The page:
So, I was thinking about the evolution of instruments in Indian classical (Hindustani, to be precise). We know Sa and Pa are achala swaras, and don't have any tivra or komal forms. Sa and Pa form the structure of musical system itself, hence they are held invariant. But, has this had any influence on the different instruments used during performance? For instance, the Tanpura as a drone generates Sa and Pa as reference (please correct me if I am wrong). Has this "invariance" of the two notes caused any changes in the way the instruments were fabricated over time, and the way they were played?

I know, the question sounds vague, so please do comment if clarifications are needed. And I am a beginner with a bit of idea on Classical music, so please excuse me for trivial mistakes.

3 Answers 3


I would have assumed that it has affected the creation of almost all instruments. Sa Pa form a Perfect Fifth, the constancy of which is a cornerstone of most music. Maybe approaching this question from the eyes of Western Music might give you some new insights? This lecture by Leonard Bernstein explains a lot about how these intervals might have come to us.

Again, your question is slightly vague and I'm not sure what kind of an answer you were expecting, but I hope there is enough information here for you to start searching for your answer


The shruti (note placement) invariances do influence the design of musical instruments when they need to be used in Indian classical music. You need tunability, since even a minute deviation can create aberrations.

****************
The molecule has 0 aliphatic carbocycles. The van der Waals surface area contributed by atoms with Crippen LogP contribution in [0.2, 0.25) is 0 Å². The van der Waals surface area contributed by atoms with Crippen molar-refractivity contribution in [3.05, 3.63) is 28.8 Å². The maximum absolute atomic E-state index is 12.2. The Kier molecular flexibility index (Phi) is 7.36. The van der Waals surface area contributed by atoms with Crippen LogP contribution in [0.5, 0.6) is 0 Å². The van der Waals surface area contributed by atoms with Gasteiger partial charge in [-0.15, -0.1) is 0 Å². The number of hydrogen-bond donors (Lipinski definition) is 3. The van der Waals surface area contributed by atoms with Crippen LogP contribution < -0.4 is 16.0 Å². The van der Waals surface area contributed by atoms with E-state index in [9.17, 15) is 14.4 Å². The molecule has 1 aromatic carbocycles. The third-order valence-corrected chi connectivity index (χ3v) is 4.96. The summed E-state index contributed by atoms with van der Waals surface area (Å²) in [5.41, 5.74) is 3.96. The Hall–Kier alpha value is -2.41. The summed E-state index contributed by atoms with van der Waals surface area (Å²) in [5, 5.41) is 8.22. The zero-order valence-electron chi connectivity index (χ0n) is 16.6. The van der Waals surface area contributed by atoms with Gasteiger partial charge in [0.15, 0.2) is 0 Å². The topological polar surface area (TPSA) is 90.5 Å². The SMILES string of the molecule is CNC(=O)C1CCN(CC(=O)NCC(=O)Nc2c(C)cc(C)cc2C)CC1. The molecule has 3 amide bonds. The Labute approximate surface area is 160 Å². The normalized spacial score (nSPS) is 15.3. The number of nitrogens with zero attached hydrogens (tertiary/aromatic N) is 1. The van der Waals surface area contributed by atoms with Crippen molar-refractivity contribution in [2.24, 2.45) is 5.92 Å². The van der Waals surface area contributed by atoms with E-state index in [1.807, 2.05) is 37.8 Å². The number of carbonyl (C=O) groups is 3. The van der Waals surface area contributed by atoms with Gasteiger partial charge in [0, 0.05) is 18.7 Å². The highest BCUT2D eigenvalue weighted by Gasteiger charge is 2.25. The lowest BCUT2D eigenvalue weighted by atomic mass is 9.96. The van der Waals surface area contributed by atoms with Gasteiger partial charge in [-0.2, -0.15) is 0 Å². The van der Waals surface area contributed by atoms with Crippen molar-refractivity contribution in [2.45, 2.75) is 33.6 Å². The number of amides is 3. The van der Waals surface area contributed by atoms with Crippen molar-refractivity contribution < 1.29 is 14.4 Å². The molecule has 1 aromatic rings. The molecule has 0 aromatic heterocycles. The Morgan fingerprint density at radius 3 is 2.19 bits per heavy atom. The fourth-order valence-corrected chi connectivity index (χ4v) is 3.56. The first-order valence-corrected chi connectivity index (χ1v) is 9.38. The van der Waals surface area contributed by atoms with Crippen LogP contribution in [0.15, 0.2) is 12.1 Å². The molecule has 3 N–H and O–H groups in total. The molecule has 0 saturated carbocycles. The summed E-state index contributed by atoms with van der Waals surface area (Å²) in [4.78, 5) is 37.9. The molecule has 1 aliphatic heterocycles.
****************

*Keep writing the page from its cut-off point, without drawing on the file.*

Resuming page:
So keyed instrument that do not have tunability have limitations. For example, for best results, a harmonium must be tuned beforehand with respect to the reference note that the performer has chosen. This tuning not only covers the basic Sa-Pa ratio, but it also covers the placements of other notes used in the Raga.

A harmonium tuning for one raga for one choice of Sa (the chosen reference note or the drone) may not be usable for another Raga if you are too sensitive to minute changes. For most people, that difference may not be easily noticeable. However, this has lead to the development of tunable harmoniums.

For Indian classical music, an instrument also needs to have the ability to produce an unbroken, that is to say a continuous, frequency change from one note to another. This is achieved by techniques such as string pulling and sliding in the case of string instruments, and by controlling hole openings, flows, and pressures in the case of air-column based instruments such as flutes and shehnai, which use fixed hole placements.

With flutes, since the holes are not tunable once they are drilled in, they indeed need to get the perfect Sa-Pa invariance. The maths of the physics of sound is what goes into perfect drill placements in a flute.

If that goes wrong, you will see that such flutes do not produce the needed ratios correctly. On the other hand, string instruments can readily produce the needed ratios due to tunability.

One aspect they need to make sure of is the reachability of Pa and Sa from both directions on a continuously varying frequency scale. In most tunings, a string change may occur on these notes. So in such cases, the same notes are also produceable on another string at a different place not only directly, but more importantly, also through the continuous frequency change techniques listed above.


The only influence would be that the instruments could match the pitch of male and female sa-pa scale so that they can be played in harmony.


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